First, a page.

White Piedra: Causes, Symptoms, Treatment, Diagnosis

What Is White Piedra?

White Piedra is an extremely rare fungal infection affecting mainly the hair shafts. The fungus responsible for the development of White Piedra is the fungus Trichosporon and the species of this fungus that cause the condition are the T. inkin and T. ovoides.

The areas which are commonly affected by White Piedra are the armpits, pubic hairs, and hairs of the moustache. White Piedra tends to occur in both males and females, but is found to occur more in young males who are more susceptible to being exposed to this fungus.

The fungus causing White Piedra thrives mostly in the humid and temperate climates best seen in the United States in the South and Northeast region of the country. The fungus causing White Piedra is found mostly in soil. There has been no evidence to suggest spread of White Piedra through physical contact.

What Is White Piedra?

What Causes White Piedra?

As stated above, the fungus responsible for the development of White Piedra is the Trichosporon fungus. It is found usually in soil. There has been no clear theory as to how it gets transmitted to humans, but it is widely believed that the fungus is already present on the skin of the humans who tend to develop symptoms of White Piedra.

What Are The Symptoms of White Piedra?

Some of the symptoms of White Piedra are:

Pearly white gelatinous nodules which surround the hair shaft typically found in the facial hair and body hair, moustache, beard, armpits, pubic hairs, and hairs on the chest in males. These nodules are generally approximately a millimeter in diameter and can be easily removed from the body.

Additionally, an individual with White Piedra will have extremely brittle hairs especially in the regions mentioned above and the hairs in these areas can break easily. There may also be pain or itching in the areas affected by White Piedra.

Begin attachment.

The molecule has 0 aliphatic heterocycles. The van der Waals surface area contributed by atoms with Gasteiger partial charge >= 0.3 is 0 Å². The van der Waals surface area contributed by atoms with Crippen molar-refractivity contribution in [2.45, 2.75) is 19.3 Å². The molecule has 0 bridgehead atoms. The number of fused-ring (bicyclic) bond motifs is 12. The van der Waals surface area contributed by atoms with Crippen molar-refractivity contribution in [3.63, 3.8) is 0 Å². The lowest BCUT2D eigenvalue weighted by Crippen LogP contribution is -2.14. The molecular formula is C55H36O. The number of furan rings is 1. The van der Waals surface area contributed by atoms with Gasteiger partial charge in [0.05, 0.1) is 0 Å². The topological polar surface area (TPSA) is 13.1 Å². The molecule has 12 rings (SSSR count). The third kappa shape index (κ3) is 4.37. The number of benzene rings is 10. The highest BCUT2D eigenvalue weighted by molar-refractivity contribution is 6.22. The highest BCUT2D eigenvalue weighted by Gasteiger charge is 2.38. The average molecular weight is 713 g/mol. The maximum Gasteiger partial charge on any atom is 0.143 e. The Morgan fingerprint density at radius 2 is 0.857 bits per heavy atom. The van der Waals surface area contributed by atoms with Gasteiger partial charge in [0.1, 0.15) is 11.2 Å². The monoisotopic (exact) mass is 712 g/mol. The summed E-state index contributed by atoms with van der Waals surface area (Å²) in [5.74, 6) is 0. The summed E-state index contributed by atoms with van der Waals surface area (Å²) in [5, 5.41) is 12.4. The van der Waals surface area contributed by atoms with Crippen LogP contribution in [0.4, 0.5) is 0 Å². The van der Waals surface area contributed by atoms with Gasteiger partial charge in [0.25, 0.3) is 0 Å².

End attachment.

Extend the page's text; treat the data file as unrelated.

How Is White Piedra Diagnosed?

The diagnosis of White Piedra is quite easy as the symptoms described by the patient and an examination of the nodules virtually confirm the diagnosis of White Piedra. Additionally, some physicians may order certain laboratory tests on the fungus, which will help them confirm the diagnosis of White Piedra.

How Is White Piedra Treated?

The best way to treat White Piedra is to shave off all the hair which might be affected by the fungus. Once the hair is gone, then virtually the infection is gone also. Additionally, there are a host of antifungal creams available which can be used for treatment of White Piedra. If topical antifungal creams are not effective then oral antifungal agents can also be used for treatment of White Piedra.

The duration for use of these antifungal medications will not be for more than a couple of weeks for complete eradication of the symptoms of White Piedra. For majority of the cases, White Piedra is a benign condition with virtually no complications, although in some cases it has resulted in loss of hair or brittle hair.

If White Piedra infects an immunocompromised individual then it may lead to intense itching and discomfort and the rash will be pruritic in nature instead of the usual rash seen in individuals with White Piedra.

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